Yet, not everyone wanted to continue with the show. Jon wound up walking away despite having signed a contract. The network sued him, and eventually, the series was suspended. But the show was rebranded with Kate and the kids still participating. Kate Plus 8 aired from 2011 to 2017.
Multiple Horse Deaths Stopped Dustin Hoffman’s Luck
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The 2011 HBO series Luck starred Dustin Hoffman, Dennis Farina, and Nick Nolte. It centered around a horse racing track. While filming the show’s second season, some questionable practices involving the animals were brought to the media’s attention. Three horses reportedly died during filming.
PETA and other animal rights groups lashed out at HBO for mistreating animals on set, and the network canceled the program, despite claiming they “maintained the highest safety standards throughout production.” Hoffman later defended the show and said during an interview that information about the horses was “distorted” by PETA and the media website TMZ.
A Conviction For Insider Trading Prompted The Cancellation Of Martha Stewart Living
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Martha Stewart was everyone’s favorite crafty homemaker, but her questionable investments resulted in the domestic queen’s near downfall. In 2004, she was put on trial for and found guilty of insider trading. It couldn’t have come at a worse time. Stewart was immensely popular among her fans.
Even though she received a minimum sentence, the conviction spelled the end of her series, Martha Stewart Living. Yet, her career wasn’t over. After she was released from jail, Stewart kept working and made other shows, including Martha Stewart’s Cooking School and the quite popular Martha & Snoop’s Potluck Dinner Party.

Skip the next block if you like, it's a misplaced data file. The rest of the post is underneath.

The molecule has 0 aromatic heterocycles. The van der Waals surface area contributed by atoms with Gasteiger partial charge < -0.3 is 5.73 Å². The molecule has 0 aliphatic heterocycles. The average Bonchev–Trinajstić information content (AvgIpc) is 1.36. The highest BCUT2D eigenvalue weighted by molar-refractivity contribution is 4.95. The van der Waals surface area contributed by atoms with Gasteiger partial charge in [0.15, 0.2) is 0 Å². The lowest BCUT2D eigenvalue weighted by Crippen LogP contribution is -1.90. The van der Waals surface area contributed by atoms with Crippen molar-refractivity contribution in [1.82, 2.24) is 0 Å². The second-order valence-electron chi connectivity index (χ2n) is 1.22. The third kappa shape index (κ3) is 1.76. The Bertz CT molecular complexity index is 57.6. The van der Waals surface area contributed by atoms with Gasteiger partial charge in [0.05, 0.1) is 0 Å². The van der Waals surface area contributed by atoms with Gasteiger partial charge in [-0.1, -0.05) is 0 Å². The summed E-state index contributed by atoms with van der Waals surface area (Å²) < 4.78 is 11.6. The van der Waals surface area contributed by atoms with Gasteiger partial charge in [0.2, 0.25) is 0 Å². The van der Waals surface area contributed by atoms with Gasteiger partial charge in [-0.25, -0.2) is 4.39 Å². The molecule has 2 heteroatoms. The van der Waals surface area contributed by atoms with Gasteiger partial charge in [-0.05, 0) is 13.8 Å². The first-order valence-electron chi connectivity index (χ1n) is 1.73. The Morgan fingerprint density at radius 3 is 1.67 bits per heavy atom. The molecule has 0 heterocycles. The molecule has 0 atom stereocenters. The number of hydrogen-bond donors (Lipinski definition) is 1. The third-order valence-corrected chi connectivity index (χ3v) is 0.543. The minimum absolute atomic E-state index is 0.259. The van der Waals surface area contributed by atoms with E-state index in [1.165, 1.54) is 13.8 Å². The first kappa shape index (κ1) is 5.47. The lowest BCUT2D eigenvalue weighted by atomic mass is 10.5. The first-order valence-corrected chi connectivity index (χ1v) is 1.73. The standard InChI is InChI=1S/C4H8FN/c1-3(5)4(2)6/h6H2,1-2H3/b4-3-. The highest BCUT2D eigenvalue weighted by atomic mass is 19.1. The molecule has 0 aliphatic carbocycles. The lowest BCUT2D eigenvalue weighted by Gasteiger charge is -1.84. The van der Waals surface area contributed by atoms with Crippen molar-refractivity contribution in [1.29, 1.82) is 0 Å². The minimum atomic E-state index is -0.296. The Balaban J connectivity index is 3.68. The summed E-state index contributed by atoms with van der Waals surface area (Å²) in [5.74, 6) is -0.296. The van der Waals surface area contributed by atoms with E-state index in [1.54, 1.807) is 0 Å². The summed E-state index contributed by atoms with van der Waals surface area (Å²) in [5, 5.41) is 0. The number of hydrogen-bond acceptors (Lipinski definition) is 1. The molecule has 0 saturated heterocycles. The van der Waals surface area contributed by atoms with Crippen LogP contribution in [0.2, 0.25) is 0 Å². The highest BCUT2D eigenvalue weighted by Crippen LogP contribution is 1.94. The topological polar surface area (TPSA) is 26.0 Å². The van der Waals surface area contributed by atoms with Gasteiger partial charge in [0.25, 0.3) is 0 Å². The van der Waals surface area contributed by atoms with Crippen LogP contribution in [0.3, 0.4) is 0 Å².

Joss Whedon Unwisely Asked For An Early Pickup For Angel
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Not all fans of Buffy the Vampire Slayer were psyched when Angel left the show, but they were pleased when David Boreanaz starred in the spinoff, Angel. When Buffy ended in 2003, Angel was about to start its fifth season. Buffy’s cancellation gave the show a rating boost, something it needed.
Creator Joss Whedon believed the network would give the series an early season pickup. He wanted to ensure the actors had a solid gig and would continue to work on the show. Unfortunately, the network didn’t like what it perceived as an ultimatum and canceled the show. They later admitted they made a mistake.
Food Network Was Intolerant Of Paula Deen’s Racial Slurs
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Paula Deen found herself in the hot seat after the former manager of the celebrity chef’s Uncle Bubba’s Seafood and Oyster House restaurant sued her for using racial slurs. Deen admitted in court that she used the slur in the 1960s. She later regretted it, saying: “That’s just not a word that we use as time has gone on. Things have changed since the ’60s in the south.”
Even though Deen publicly apologized on YouTube and begged fans for forgiveness, the Food Network decided not to give her a second chance or renew her contract. Shows such as Paula’s Home Cooking were canceled indefinitely.
An Accidental Death Resulted In The Cancellation Of MTV’s Buckwild
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The 2013 MTV series Buckwild centered on nine young adults who lived in Charleston and Sissonville, West Virginia, and how they entertained themselves in such a rural area. While filming season two, Shain Gandee, his uncle and a friend died from carbon monoxide poisoning after their truck got stuck in the mud.